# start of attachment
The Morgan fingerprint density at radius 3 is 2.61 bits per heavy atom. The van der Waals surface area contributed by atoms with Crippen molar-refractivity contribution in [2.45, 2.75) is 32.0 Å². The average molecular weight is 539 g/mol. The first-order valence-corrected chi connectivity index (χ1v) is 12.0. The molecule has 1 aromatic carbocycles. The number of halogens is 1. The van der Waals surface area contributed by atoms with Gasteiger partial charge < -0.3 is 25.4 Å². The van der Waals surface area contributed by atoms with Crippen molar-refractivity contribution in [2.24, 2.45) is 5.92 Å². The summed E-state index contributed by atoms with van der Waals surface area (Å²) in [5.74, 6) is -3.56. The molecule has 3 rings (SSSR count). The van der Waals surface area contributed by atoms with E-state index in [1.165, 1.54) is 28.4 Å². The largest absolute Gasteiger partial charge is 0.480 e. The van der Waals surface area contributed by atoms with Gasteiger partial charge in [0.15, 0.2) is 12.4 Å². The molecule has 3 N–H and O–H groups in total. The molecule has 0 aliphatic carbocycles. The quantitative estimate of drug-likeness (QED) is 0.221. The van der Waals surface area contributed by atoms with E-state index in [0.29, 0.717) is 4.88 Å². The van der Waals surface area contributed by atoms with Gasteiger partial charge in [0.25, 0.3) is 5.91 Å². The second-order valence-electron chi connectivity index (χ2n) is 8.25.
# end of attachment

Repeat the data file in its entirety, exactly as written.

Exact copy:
The Morgan fingerprint density at radius 3 is 2.61 bits per heavy atom. The van der Waals surface area contributed by atoms with Crippen molar-refractivity contribution in [2.45, 2.75) is 32.0 Å². The average molecular weight is 539 g/mol. The first-order valence-corrected chi connectivity index (χ1v) is 12.0. The molecule has 1 aromatic carbocycles. The number of halogens is 1. The van der Waals surface area contributed by atoms with Gasteiger partial charge < -0.3 is 25.4 Å². The van der Waals surface area contributed by atoms with Crippen molar-refractivity contribution in [2.24, 2.45) is 5.92 Å². The summed E-state index contributed by atoms with van der Waals surface area (Å²) in [5.74, 6) is -3.56. The molecule has 3 rings (SSSR count). The van der Waals surface area contributed by atoms with E-state index in [1.165, 1.54) is 28.4 Å². The largest absolute Gasteiger partial charge is 0.480 e. The van der Waals surface area contributed by atoms with Gasteiger partial charge in [0.15, 0.2) is 12.4 Å². The molecule has 3 N–H and O–H groups in total. The molecule has 0 aliphatic carbocycles. The quantitative estimate of drug-likeness (QED) is 0.221. The van der Waals surface area contributed by atoms with E-state index in [0.29, 0.717) is 4.88 Å². The van der Waals surface area contributed by atoms with Gasteiger partial charge in [0.25, 0.3) is 5.91 Å². The second-order valence-electron chi connectivity index (χ2n) is 8.25.